Now, a new study led by Daniel Aletaha from the Medical University of Vienna, shows that a new drug by the name of sirukumab may be an effective solution for individuals living with RA who are considered ‘refractory’. “Treatment options had been practically exhausted for many of these patients. However, even in this group of patients, treatment with sirukumab brought about a significant reduction in the inflammatory action of the disease” stressed Aletaha. Sirukumab works by preventing the activity of interleukin-6, which is responsible for triggering the inflammatory processes in the joints.
As part of the study, the effectiveness and safety profile of sirukumab was tested in two different dosages – 50mg injection given every 4 weeks and 100mg injection given every 2 weeks. Aletaha found that the 100mg injection proved to be a bit more effective in its mechanism of action. “These results are very significant in the case of a progressive, inflammatory, musculoskeletal disease such as rheumatoid arthritis, especially for those patients who are resistant to treatment” he said. Further research into treatment with this drug could result in more effective treatment options for RA, as well as other forms of arthritis.
A ‘not-so-gloomy’ forecast
Unfortunately, there remains no known cure for RA and it can be rather difficult to complete everyday tasks while living with the disease. Nevertheless, there are approaches to getting things done with less pain and stress, all the while living a normal life:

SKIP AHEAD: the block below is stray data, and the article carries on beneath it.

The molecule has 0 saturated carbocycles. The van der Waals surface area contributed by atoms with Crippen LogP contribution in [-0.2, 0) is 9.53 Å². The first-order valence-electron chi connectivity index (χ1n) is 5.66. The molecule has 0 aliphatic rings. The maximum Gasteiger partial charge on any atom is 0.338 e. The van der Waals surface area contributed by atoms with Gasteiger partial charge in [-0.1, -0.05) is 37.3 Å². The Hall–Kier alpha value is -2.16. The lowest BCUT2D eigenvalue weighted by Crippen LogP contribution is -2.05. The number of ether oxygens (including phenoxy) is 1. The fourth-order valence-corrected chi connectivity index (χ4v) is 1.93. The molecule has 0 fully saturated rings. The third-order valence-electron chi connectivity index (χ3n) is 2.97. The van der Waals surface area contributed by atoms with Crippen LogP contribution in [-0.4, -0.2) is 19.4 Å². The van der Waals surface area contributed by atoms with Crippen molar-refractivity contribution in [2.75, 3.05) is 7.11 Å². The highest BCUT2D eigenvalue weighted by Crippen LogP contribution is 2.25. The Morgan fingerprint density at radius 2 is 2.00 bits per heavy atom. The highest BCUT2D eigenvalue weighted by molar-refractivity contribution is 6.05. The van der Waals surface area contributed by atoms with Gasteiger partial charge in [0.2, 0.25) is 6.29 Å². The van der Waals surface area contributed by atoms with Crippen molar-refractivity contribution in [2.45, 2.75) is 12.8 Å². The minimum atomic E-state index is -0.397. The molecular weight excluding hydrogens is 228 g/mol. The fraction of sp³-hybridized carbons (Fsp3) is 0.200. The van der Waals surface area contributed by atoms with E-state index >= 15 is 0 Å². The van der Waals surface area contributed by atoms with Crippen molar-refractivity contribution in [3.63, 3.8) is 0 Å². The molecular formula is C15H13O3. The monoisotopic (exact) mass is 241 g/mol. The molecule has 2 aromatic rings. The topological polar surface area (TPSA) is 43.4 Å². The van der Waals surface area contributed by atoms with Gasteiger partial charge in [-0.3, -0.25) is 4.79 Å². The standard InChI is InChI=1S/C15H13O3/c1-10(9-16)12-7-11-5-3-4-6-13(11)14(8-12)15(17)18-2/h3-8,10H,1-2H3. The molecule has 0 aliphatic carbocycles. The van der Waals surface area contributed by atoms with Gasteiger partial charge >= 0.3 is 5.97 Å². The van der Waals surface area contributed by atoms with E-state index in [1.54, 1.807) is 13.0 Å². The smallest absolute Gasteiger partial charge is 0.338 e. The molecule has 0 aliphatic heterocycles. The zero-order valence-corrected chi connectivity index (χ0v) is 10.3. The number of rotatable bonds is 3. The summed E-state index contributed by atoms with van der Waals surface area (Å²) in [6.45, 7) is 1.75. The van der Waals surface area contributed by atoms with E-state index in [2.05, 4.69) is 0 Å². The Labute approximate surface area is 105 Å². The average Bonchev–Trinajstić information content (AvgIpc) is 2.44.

- Asking for help – While it is good to stay active and independent, there is also no shame in asking for help. Some tasks may prove to be too much for a body suffering from RA to handle on its own.
- Setting realistic goals – There is no need to do everything all at once. This is especially true for those who are more prone to experiencing flare-ups. Setting realistic goals for oneself, such as taking breaks whenever necessary, helps to avoid exhaustion and winding up in pain.
- Setting up a routine – Keeping track of medications and doctors’ appointments can be tricky while living with a chronic disease. For this reason, setting up a routine is something to consider. For instance, taking medication the same time and place every day may be helpful.
- Practicing patience – Learning about living life with a chronic disease can be overwhelming, devastating, and surreal. Some things, or tasks for that matter, that were easy before may become more challenging in the future. This is why it is important to practice patience when it comes to staying both physically and mentally strong.
- Utilizing assistive devices – There are numerous assistive devices and arthritis-friendly tools available. Utilizing them can help in maintaining independence and, as a result, boost quality of life.
- Finding support online – The online community is filled with individuals who are battling the same disease and going through similar emotions and experiences. Finding a credible online support group is a great way to receive accurate and informative resources, as well as to offer support to one another. “It can feel awful to be alone, but there are many others that truly understand what you’re going through. Find them, meet them, and share your story with them” said Seamus Mullen, an award-winning chef living with RA.